Since then, aside from a dip in 2021 due to COVID, ridership per train has trended gradually upward, even against a background of increasing frequency.

In September 2023 (the most recent month for which statistics are published) about 29000 people rode the Piedmont, an average of just over 120 per train.

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Whoops, pretty big mistake on my part. I just assumed that it was at least boardings or detrainings within the state. And, looking up the coach capacities, 212 per train would be pretty crazy given the capacity of a regular Piedmont consist.

I’m interested to see the numbers broken down by service for October when that’s available.

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To expand a bit more on the impact of adding the 4th piedmont round trip. I picked two months in 2023, one before and one after the fourth round trip: May and August. Comparing that with the same months in 2022 can give us an idea of ridership elasticity, in other words, how much “cannibalization” of ridership is going on.

June 2022: 18,000. 6,000 per daily round trip (3x).
Sep 2022: 24,200. 8067 per daily round trip (3x).

That means that ridership is about 34% higher in August vs May.

June 2023: 19,300. 6433 per daily round trip (3x).
Sep 2023: 29,200. 7300 per daily round trip (4x).

Based on 34% higher ridership in Sep vs June from above, without the added 4th round trip, we would have expected about 25,900 riders in Sep 2023, or 8620 per daily round trip.

If there had been no cannibalization at all (elasticity of 1) we would have expected about 34,500 total riders for the month after adding the 4th round trip.

Basically, I estimate that adding the 4th RT generated 3,300 new trips on the Piedmont that month. 45% of the ridership of the new RT was new; 55% was cannibalized from other existing RTs.

So, pretty good. But not the ‘elasticity of 1’ I have observed in the past based on analyzing a full year’s worth of ridership. We’ll have to wait until October 2024 to see how that pans out!

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Looks like perhaps the Summit Ave maintenance yard is scheduled for completion in 2028?

ProjectsList - Charlotte Passenger Rail Facility (ncdot.gov)

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In theory, yes, but the neighbors have been making a lot of noise over it:

https://charlotte.axios.com/342686/massive-rail-facility-would-stifle-south-ends-growth-opponents-say/

Those people are snowflake NIMBYs.

However, they are also right in a certain way, the yard doesn’t really belong there IMO. The western endpoint of Piedmont service should be CLT airport, not Gateway Station, so the maintenance facility belongs west of the airport, not betweeen the airport and Gateway Station.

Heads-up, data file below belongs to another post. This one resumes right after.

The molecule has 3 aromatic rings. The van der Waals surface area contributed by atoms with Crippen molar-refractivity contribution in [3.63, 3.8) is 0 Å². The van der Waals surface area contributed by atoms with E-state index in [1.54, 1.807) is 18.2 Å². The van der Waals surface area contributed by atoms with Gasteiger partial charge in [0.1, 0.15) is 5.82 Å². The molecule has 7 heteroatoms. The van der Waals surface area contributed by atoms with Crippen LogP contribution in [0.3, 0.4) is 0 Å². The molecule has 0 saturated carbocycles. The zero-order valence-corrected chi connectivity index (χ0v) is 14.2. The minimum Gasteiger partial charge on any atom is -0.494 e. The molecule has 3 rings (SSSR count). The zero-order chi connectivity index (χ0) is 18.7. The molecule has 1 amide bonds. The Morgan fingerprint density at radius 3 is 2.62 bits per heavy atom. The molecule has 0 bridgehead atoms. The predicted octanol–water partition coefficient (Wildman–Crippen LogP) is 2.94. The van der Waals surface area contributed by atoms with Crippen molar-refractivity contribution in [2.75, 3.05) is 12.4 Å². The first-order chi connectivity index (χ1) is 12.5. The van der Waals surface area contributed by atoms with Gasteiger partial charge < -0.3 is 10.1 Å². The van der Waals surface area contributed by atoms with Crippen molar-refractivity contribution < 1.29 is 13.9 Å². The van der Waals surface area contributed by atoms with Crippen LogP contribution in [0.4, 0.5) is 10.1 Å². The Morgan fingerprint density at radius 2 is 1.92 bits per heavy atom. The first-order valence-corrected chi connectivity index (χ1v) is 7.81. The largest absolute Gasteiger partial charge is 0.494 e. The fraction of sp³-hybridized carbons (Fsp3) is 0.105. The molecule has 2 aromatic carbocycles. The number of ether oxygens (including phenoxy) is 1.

Perhaps somewhere like: https://maps.app.goo.gl/oC4q1VVFL7z9ZFRN6

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I saw some highlights of the recent Amtrak board meeting and it appears that (1) A 6th Piedmont round trip is in the works and (2) Raleigh → Richmond service will start by 2026 (??)

The 2nd point is being reported on but I don’t have a solid source. This seems like a greatly accelerated timeline. Maybe we are indeed getting some quality CIDP money?

@orulz curious for your thoughts

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I pretty much agree. The fact that the Amtrak board meeting was hosted at Richmond Main Street and that agency leadership from NC/VA were featured prominently, likely has some symbolic foreshadowing of the forthcoming corridor development grants due out in the next two weeks.

Whether they are buying the full EIS route with grade separations and 110mph from Raleigh to Richmond, or whether they are buying a simple 79mph reactivation on the existing alignment, or some mix of the two, or even something less, I cannot say- but regardless, I view this as a good sign that the S-line will come out well in the upcoming grant announcements.

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I don’t see how the S-Line could be up and running in 3 years, seeing as most of the Virginia tracks don’t exist and NC doesn’t yet have control over its side.

The WVEC-13 headline says Raleigh, but the text of the article says 2026 is when a 3rd train will connect Newport News to Richmond and points north.

A more reliable source says “Neither the North Carolina or Virginia projects, however, are expected to open before 2030.”

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They’ve since corrected the article:

CORRECTION: The original headline of this story incorrectly stated that Richmond and Raleigh will be connected by Amtrak train rail in 2026. A spokesperson for the Virginia Passenger Rail Authority said the project is still in the planning stages and doesn’t have a date for completion.

But with Brightline West receiving grant money from the Federal-State Partnership Program, I’m interested to see if any will come our way for the S-Line.

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Per Thom Tillis (I’m looking now for a news publication or something similar), NC has received $1B for the S-Line.